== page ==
In 2012, the same organisaion conducted an advocacy campaign around a report entitled: “The One Billion Dollar Question: How Tanzania can Stop Losing So Much Tax Revenue,” which analyses Tanzania's tax policies and how much revenue the country is losing from tax evasion, capital flight and tax incentives.

Moreover, Allan also shared his experience on a research which was conducted by the Interfaith Standing Committee on Economic Justice and the Integrity of Creation which revealed that small-scale miners were more willing to share their issues with faith-based leaders, this shows the relevance of faith-based organizations.

Grace Masalakulangwa from the Interfaith Standing Committee on Economic Justice and the Integrity of Creation said that corruption is an issue of moral failure, the remedy being moral transformation and the people to let faith based organisations continue to influence their moral standings.

Corruption is pervasive throughout Tanzanian society and is a serious problem across all sectors of the economy. Transparency International’s 2015 Corruption Index revealed that Tanzania was ranked among the twenty countries in Africa with the worst corruption and also placed 117th out of 168 countries. In recent years, the Tegeta Escrow Account (TEA) scandal has come to epitomize corruption in Tanzania and was by far the most important public policy issue of 2014 that exposed weaknesses of the country's formal institutions.

 

Policy Forum (PF) is conducting a study to probe its radio programmes on Social Accountability in Lindi and Mtwara regions from 18th to 22nd September, 2016. The programmes were aired since 2015 in three radio stations namely Info Radio FM (Mtwara), Mashujaa FM (Lindi) and Safari FM (Mtwara).

The study is based on qualitative analysis through the Focus Group Discussion (FGD) that will enable PF to establish if the programs enhanced awareness, understanding and shared obligation in governance and accountability within the targeted communities of Lindi and Mtwara Regions as well as make recommendations for future programming.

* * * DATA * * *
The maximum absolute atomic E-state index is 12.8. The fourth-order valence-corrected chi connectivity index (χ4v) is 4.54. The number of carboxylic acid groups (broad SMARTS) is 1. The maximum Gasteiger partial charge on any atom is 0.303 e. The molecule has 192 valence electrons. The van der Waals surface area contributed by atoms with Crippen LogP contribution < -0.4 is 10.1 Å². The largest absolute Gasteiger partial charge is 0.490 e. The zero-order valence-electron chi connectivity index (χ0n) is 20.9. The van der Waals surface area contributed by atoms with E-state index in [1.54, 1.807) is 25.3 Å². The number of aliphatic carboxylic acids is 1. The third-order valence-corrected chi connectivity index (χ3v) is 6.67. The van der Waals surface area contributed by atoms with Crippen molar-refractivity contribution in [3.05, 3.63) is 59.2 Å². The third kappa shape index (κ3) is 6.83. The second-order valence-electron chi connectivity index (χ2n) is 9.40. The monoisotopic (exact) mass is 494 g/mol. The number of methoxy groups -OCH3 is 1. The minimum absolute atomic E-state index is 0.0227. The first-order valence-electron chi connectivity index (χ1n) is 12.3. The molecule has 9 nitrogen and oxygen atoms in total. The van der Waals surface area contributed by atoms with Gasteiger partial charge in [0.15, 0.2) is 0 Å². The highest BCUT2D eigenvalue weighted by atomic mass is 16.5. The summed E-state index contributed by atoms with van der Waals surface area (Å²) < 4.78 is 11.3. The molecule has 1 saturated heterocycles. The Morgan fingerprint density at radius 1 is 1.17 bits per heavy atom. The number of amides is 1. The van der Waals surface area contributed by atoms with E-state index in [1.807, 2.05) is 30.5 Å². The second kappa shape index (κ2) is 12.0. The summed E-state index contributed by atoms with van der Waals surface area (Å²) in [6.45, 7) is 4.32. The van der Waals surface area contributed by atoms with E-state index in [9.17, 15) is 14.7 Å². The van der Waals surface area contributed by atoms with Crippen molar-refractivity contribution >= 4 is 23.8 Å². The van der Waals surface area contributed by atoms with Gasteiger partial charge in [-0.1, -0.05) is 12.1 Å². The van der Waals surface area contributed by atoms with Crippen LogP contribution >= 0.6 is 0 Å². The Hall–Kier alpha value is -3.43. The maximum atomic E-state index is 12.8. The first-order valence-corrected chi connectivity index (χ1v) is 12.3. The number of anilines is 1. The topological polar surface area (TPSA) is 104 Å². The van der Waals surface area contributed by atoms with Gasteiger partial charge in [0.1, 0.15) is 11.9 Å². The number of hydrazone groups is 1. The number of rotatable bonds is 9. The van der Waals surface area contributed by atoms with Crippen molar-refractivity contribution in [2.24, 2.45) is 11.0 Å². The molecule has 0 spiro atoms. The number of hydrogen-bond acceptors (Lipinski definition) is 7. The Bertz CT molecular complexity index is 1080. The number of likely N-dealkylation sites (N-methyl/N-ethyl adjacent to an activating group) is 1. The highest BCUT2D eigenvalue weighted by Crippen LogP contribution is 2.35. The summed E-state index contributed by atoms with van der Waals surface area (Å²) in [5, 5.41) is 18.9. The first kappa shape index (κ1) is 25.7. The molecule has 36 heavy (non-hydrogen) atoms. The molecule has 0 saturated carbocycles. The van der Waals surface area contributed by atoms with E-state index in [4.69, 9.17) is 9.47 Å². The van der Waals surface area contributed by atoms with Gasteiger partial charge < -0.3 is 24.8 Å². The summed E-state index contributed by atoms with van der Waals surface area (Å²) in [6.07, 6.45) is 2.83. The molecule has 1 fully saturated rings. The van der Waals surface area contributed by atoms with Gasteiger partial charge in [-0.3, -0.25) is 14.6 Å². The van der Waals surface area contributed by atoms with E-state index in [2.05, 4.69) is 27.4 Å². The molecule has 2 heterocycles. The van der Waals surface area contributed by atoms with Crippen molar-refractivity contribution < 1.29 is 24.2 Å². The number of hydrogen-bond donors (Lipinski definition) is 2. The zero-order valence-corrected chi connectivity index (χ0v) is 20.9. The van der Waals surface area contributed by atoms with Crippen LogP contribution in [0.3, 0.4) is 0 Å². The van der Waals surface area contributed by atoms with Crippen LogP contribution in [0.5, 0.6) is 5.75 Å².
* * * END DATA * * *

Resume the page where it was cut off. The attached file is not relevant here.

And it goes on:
A total of 64 male and female respondents based in urban and rural areas in both regions are involved as a study sample. The respondents include the ones who participated in the radio programmes by sending SMS or calling and those who had an opportunity of listening to the programs but did not participate by calling in.

Opening the FGD, a moderator Walter Raphael asked the respondents to discuss openly without fear and promised confidentiality of their responses. Contributing in the discussion, one respondent urged the government officials and local leaders to involve the citizens when making decisions regarding development sectors especially investment projects to avoid social and political confrontations in the future.

Responding on how Mtwara Region has benefited from the extractive industry, one of the respondents expounded that “we now have good roads, electricity and our small businesses have grown, we can easily travel to Dar and back in one day’’. The respondents cited negative effects such as loss of cultural values due to an interaction with people from different cultural aspects.

The respondents commended on PF Social Accountability programs aired on the local radio stations for providing civic engagement programs which enhances accountability and transparency.

PF introduced Social Accountability in Lindi and Mtwara to help improve the capacity of Tanzanian communities in Southern Tanzania, their local councillors and civil society organisations to oversee the executive’s collection and use of revenues from extractive industries.

Pindi Chana

Picture: Dr. Pindi Chana of the Tanzania Women Lawyers Association (TAWLA) talking with the press after the debate

Addressing gender inequality at both local and national levels will require the effective intervention of stakeholders in all sectors, it has been stressed. The call was made by Prof. Marjorie, a member of TGNP Mtandao, during the monthly Policy Forum 'Breakfast Debate' held on 26th August 2016 at British Council Auditorium.

Prof. Marjorie gave the example of a policy bias towards the promotion of largescale investments in agriculture, tourism, mining; set against the lack of any strong support for small-scale producers in many regions of the country.  A large portion of the latter are women who depend on family economic activities to a greater extent than men, and who are especially vulnerable given the interaction of patriarchal and corporate globalization structures and systems.